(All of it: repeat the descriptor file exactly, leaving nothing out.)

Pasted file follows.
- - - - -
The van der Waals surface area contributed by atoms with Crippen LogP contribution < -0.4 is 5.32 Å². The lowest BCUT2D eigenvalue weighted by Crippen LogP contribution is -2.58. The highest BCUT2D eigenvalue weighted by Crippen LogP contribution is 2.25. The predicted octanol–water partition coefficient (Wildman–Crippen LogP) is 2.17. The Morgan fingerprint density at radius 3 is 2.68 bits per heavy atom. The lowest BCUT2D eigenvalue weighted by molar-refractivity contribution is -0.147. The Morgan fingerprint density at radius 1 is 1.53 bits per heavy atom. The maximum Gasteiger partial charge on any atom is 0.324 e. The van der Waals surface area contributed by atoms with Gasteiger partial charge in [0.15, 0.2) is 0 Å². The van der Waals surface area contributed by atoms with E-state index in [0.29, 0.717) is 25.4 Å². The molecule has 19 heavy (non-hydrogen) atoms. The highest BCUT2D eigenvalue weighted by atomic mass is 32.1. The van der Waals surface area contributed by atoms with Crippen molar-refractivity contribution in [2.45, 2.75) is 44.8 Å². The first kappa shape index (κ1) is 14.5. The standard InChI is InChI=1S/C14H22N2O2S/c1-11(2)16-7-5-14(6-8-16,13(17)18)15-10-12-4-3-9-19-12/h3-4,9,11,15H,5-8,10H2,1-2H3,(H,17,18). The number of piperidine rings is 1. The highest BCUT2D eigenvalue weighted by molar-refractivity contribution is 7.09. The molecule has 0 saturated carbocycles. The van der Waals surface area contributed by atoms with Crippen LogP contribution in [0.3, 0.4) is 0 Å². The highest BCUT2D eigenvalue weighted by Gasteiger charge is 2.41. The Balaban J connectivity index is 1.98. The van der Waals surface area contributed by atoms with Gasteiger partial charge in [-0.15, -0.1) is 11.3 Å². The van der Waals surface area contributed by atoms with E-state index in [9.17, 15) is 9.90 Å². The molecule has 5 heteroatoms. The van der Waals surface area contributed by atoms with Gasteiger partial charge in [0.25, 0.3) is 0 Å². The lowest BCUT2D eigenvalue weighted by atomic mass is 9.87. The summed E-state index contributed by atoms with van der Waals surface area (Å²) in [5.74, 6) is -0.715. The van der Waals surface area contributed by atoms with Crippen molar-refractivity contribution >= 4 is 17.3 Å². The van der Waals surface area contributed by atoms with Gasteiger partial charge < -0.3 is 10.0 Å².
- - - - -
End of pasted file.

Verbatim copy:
The van der Waals surface area contributed by atoms with Crippen LogP contribution < -0.4 is 5.32 Å². The lowest BCUT2D eigenvalue weighted by Crippen LogP contribution is -2.58. The highest BCUT2D eigenvalue weighted by Crippen LogP contribution is 2.25. The predicted octanol–water partition coefficient (Wildman–Crippen LogP) is 2.17. The Morgan fingerprint density at radius 3 is 2.68 bits per heavy atom. The lowest BCUT2D eigenvalue weighted by molar-refractivity contribution is -0.147. The Morgan fingerprint density at radius 1 is 1.53 bits per heavy atom. The maximum Gasteiger partial charge on any atom is 0.324 e. The van der Waals surface area contributed by atoms with Gasteiger partial charge in [0.15, 0.2) is 0 Å². The van der Waals surface area contributed by atoms with E-state index in [0.29, 0.717) is 25.4 Å². The molecule has 19 heavy (non-hydrogen) atoms. The highest BCUT2D eigenvalue weighted by atomic mass is 32.1. The van der Waals surface area contributed by atoms with Crippen molar-refractivity contribution in [2.45, 2.75) is 44.8 Å². The first kappa shape index (κ1) is 14.5. The standard InChI is InChI=1S/C14H22N2O2S/c1-11(2)16-7-5-14(6-8-16,13(17)18)15-10-12-4-3-9-19-12/h3-4,9,11,15H,5-8,10H2,1-2H3,(H,17,18). The number of piperidine rings is 1. The highest BCUT2D eigenvalue weighted by molar-refractivity contribution is 7.09. The molecule has 0 saturated carbocycles. The van der Waals surface area contributed by atoms with Crippen LogP contribution in [0.3, 0.4) is 0 Å². The highest BCUT2D eigenvalue weighted by Gasteiger charge is 2.41. The Balaban J connectivity index is 1.98. The van der Waals surface area contributed by atoms with Gasteiger partial charge in [-0.15, -0.1) is 11.3 Å². The van der Waals surface area contributed by atoms with E-state index in [9.17, 15) is 9.90 Å². The molecule has 5 heteroatoms. The van der Waals surface area contributed by atoms with Gasteiger partial charge in [0.25, 0.3) is 0 Å². The lowest BCUT2D eigenvalue weighted by atomic mass is 9.87. The summed E-state index contributed by atoms with van der Waals surface area (Å²) in [5.74, 6) is -0.715. The van der Waals surface area contributed by atoms with Crippen molar-refractivity contribution >= 4 is 17.3 Å². The van der Waals surface area contributed by atoms with Gasteiger partial charge < -0.3 is 10.0 Å².